Monthly Archives: June 2017
This is the final post to this blog. Its primary two contributors continue to write — about games, as well as other stuff — elsewhere:
I plan to keep all this blog’s posts online, and available at their present URLs, permanently. I reserve the right to edit various metadata and presentational trimmings of this website in the service of preserving twelve years of games writing and videos created by many talented individuals. I shall update this final post whenever appropriate, to best describe the site’s current state.
The Gameshelf began as a public-access TV show in 2005, ostensibly about more obscure video and tabletop games, back when games-focused media largely limited itself to highly commercial magazines and websites. The show’s creation coincided — rather unwittingly — with both the nascency of the indie-games movement, and the rise of technologies and services that would dramatically lower the barrier of entry for those passionate about underreported subjects to create and publish their own videos to the internet. Thus do we have today’s galaxy of independent critics, podcasters, and streamers, quite well covering the whole breadth of games.
I thought that was pretty great, actually, and in 2010 ceded that particular floor, declaring that this website would serve as an independent blog of games-focused essays from a number of writers, pulling talent initially from the TV show’s cast as well as a handful of guest bloggers. And we published some good stuff, that way!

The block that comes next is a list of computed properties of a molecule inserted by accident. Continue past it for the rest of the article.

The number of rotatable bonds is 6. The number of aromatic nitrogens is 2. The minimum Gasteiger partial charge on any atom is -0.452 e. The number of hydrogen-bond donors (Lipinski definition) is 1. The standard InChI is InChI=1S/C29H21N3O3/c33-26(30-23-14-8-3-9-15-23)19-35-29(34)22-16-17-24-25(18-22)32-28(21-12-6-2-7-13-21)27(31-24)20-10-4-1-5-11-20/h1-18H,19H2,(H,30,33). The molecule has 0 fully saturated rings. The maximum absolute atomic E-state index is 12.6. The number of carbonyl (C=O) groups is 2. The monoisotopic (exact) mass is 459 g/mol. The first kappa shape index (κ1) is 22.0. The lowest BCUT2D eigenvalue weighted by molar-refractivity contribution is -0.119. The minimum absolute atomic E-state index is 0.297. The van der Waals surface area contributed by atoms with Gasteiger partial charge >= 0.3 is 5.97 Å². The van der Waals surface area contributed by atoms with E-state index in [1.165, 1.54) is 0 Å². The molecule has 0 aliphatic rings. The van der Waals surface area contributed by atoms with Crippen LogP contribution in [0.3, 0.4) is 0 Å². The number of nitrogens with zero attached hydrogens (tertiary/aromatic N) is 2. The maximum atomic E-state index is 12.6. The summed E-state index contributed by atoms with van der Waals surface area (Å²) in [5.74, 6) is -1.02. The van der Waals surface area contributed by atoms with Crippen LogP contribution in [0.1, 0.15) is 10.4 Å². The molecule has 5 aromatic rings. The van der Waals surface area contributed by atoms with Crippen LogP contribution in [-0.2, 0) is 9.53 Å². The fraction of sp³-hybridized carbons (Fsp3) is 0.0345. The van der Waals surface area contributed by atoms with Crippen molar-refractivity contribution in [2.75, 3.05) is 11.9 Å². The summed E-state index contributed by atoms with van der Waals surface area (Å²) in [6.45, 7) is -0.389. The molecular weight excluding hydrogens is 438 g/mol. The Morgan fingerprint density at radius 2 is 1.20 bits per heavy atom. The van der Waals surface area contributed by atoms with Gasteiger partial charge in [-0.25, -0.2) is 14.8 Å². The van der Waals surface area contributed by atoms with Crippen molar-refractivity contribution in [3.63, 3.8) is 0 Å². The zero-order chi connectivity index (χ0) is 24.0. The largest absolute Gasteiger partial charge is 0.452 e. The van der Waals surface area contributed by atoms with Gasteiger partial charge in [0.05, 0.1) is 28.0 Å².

But it couldn’t last forever; this was always and only a passion project, and people’s passions evolve with the years. Zarf’s final post here summarizes the blog’s end-state; by the start of 2017 it had become clear to the two of us still posting here that the time had come to move on to personal platforms. So, we have, as detailed at the top of this post.
I will always be proud of what The Gameshelf accomplished, first as a video series, then as an organized group blog, and finally as a humble essay-platform used only a couple of friends to think out loud about games now and again. I feel happy and fortunate that, by hosting this website myself, I can continue to share all our work indefinitely. I hope that the past contributions found here to the ongoing conversation about games can still serve some small purpose for present and future readers and creators.
— Jason McIntosh (firstname.lastname@example.org), June 2017